Worldbuilding: I love when the author progressively introduces me to their world and does it right. You won't find any infodumps here. You won't have characters rehashing events or concepts that they SHOULD already know just for the sake of telling the reader what's going on. No, sir, no ma'am. We get thrown off the deep end along with Cav, one of our protagonists, who was just sent to the Divide, or the butt of nowhere to serve along with the Sentinels, another bunch of criminals and misfits that the rest of the world would rather forget. It is stressful and confusing at first, but the puzzle of this world gets assembled one little piece at a time, and I found myself fascinated by it. I really want to know more about this world and the aliens and what lies beyond the Divide, if there is anything.

Characters: Cav is a genius in some things, and a complete idiot in others, like human interaction and keeping his mouth shut. He was a spoiled prince who just wanted to stick one to his uncle and rebel against his control... and never thought all the consequences through. That's one of his biggest weaknesses - he doesn't respect authority and he doesn't think about consequences. But he isn't a complete moron either. He learns, he adapts, and he definitely becomes a better human being by the end of the story. I was really rooting for him throughout the book.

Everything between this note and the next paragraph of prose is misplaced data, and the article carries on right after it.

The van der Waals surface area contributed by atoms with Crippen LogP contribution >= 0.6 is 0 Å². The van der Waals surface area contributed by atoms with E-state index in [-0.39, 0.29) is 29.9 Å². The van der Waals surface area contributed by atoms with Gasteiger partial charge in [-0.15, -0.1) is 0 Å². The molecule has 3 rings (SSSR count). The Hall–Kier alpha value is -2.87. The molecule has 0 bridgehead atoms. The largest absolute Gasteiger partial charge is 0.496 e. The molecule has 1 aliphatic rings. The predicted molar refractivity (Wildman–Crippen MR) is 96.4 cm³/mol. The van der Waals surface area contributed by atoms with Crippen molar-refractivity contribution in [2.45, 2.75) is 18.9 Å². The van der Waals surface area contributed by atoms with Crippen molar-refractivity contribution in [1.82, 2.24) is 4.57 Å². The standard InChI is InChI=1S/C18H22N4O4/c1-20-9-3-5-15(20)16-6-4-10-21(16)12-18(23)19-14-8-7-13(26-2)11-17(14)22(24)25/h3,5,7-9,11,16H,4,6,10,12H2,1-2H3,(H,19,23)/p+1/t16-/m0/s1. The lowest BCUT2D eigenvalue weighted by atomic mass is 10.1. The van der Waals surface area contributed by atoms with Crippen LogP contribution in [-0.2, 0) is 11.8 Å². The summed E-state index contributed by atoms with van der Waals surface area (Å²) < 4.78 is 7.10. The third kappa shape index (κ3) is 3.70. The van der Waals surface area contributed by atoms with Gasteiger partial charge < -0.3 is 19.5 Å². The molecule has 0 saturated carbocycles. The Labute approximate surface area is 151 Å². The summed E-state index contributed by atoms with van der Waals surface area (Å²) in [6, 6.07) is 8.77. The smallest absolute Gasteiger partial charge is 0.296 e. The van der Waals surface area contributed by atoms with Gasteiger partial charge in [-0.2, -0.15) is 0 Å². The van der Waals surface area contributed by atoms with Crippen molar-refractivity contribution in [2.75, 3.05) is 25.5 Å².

But my biggest favorite is Adequin. She is such a wonderfully complex and flawed character. She tries her best to keep her derelict ship from falling apart and her crew of misfits from killing each other and themselves. She thinks that she isn't cut for command, because she was just a pilot, but when shit hits the fan and thousands of lives depend on her, she picks up the mantle and does the impossible to keep as many of these people safe as she can.

There are a lot of other supporting characters that stand out, and you can't help but like them for their quirks and flaws that make them so alive, it's refreshing. Unfortunately, not all of them will make it to the last page of this book, and I admit that I felt the death of some of them rather deeply.

So we have an interesting world and great characters, which would already rate a book very high in my opinion, but add to that a great story, and you have me hooked. I know book one has barely come out, but I am so ready for the next one!

PS: I received an advanced copy from NetGalley in exchange for an honest review.
Profile Image for FanFiAddict.
548 reviews143 followers
March 15, 2021
Rating: 9.5/10

Thanks to the publisher and author for an advance reading copy of The Last Watch (The Divide #1) for review consideration. This did not influence my thoughts or opinions.